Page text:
Thermogenic differentiation of adipocyte progenitors
ABSTRACT: FACS-purified adipocyte progenitors from murine subcutaneous adipose tissue were cultured under conditions promoting general adipogenic differentiation or beige/brite adipocyte differentiation (treatment with cPGI2). Time course expression profiling was performed during differentiation. In addition, some cultures of differentiated adipocytes were stimulated with norepinephrine for 3 hours. In parallel, differentiation and norepinephrine stimulation of progenitors from interscapular brown fat was performed and profiled.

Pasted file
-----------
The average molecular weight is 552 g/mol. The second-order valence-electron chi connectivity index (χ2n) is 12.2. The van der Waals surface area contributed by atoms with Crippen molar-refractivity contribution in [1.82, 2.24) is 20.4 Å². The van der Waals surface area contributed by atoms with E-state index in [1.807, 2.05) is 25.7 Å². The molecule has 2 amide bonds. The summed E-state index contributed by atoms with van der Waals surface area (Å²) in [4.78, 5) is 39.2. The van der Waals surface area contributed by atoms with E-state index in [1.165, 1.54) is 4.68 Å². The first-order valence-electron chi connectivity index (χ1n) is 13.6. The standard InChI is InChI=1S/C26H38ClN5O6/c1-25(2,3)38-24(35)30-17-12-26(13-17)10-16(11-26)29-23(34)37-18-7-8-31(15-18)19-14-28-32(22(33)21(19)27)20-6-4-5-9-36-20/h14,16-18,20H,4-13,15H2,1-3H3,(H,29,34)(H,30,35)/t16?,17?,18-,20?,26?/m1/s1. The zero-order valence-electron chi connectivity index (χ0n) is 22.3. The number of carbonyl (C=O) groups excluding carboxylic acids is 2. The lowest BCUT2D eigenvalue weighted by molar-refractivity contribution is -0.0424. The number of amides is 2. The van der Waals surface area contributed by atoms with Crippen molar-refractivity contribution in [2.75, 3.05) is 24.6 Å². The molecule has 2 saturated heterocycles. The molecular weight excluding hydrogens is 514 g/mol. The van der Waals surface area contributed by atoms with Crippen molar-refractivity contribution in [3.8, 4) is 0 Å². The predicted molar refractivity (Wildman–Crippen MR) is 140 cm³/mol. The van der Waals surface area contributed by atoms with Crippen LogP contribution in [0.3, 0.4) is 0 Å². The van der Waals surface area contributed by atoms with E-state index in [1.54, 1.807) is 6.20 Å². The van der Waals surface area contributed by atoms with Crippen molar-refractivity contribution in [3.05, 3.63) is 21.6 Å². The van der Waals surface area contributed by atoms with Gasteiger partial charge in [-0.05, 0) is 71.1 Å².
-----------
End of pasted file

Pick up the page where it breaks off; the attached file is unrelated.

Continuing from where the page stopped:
De novo formation of beige/brite adipocytes from progenitor cells contributes to the thermogenic adaptation of adipose tissue and holds great potential for the therapeutic remodeling of fat as a treatment for obesity. Despite the recent identification of several factors regulating browning of white fat, there is a lack of physiological cell models for the mechanistic investigation of progenitor-mediated beige/brite differentiation. We have previously revealed prostacyclin (PGI2) as one of the fe ...[more]
Project description:Lin-Sca-1+ adipocyte progenitors from subcutaneous adipose tissue of wild-type and Cited4-/- female mice were cultured under conditions promoting general adipogenic differentiation or beige/brite adipocyte differentiation (treatment with Rosi). Cells were harvested 48 post-induction of differentiation.